Pregnant despite the pill? Blame it on your genes
Research shows some women have genes that break down the hormones in contraceptives too rapidly
“How did I fall pregnant? I’m on the pill!” Women finally have some clarity on a question that has baffled them for years. A new study has found that some women may have genes that break down the hormones in contraceptives more quickly, thus reducing the efficacy of their contraceptive.
Contraceptives are not 100% effective. The contraceptive pill, for example, is generally believed to be 99% effective but reasons why contraceptives fail have remained ambiguous. When women fall pregnant while on contraceptives, it is largely assumed that they took their pill incorrectly – either by missing it or taking it too late or at erratic times – or were already in the early stages of pregnancy when they first started taking it.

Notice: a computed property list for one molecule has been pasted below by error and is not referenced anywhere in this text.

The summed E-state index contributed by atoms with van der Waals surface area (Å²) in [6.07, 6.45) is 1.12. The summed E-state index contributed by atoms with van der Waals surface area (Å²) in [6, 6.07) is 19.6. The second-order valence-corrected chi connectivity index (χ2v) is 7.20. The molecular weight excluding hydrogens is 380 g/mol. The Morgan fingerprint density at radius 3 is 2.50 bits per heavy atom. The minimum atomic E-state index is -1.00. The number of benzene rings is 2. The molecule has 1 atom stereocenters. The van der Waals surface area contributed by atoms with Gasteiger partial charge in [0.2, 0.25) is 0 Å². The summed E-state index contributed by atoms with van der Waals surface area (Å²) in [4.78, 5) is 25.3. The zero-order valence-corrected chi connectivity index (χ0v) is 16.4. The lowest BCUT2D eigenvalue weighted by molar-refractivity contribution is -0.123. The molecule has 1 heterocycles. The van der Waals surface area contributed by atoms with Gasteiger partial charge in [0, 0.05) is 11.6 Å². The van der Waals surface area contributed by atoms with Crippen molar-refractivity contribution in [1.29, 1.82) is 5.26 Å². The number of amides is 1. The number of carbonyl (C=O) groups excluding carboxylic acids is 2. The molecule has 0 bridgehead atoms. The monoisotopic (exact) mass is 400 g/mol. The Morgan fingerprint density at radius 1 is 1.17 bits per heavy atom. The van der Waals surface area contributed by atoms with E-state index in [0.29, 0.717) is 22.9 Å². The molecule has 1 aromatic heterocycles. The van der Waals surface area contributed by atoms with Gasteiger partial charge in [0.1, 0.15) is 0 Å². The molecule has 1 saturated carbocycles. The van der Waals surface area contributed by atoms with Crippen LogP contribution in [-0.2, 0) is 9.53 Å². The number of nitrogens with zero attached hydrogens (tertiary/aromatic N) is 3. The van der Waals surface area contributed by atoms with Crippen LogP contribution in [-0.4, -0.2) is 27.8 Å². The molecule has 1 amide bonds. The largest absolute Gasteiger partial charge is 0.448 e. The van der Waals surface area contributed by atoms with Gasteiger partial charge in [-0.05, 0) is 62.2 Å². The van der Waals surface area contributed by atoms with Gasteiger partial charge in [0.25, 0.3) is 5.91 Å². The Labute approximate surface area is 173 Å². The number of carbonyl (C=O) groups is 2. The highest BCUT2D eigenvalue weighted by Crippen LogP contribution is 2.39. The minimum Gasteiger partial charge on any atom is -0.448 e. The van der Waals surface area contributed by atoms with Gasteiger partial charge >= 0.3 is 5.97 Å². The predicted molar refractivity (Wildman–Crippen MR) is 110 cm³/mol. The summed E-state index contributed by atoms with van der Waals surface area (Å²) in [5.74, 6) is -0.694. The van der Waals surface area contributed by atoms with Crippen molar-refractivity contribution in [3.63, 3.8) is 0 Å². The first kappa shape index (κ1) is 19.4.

The study’s lead author, Dr Aaron Lazorwitz from the University of Colorado’s School of Medicine, says: “These findings show that we should listen to our patients and consider if there is something in their genes that caused this.”
The researchers examined 350 women with a median age of 22.5 years who were using the contraceptive implant, one of the most effective contraceptive methods available to women, for between 12 and 36 months.
User error on the implant is next to impossible. Because the contraception method is implanted in the woman’s arm, steadily releasing hormones, she cannot forget to take it or take it incorrectly.
The researchers found that 5% of the women they examined in the study had a gene called CYP3A7*1C. While this gene is active in foetuses, it is usually switched off before birth. In a small number of cases, this gene is not switched off and it may result in the production of an enzyme called CYP3A7.
For the 5% of women who still had this gene, the researchers found the enzyme it produces breaks down the hormones in birth control. This may be putting them at risk of pregnancy while using contraception, especially when using contraceptives with a low dosage of hormones.
Lazorwitz said the findings mark the first time a genetic variant has been associated with birth control. According to him, the study may motivate the development of precise medical tools that can tailor treatment to individual patients.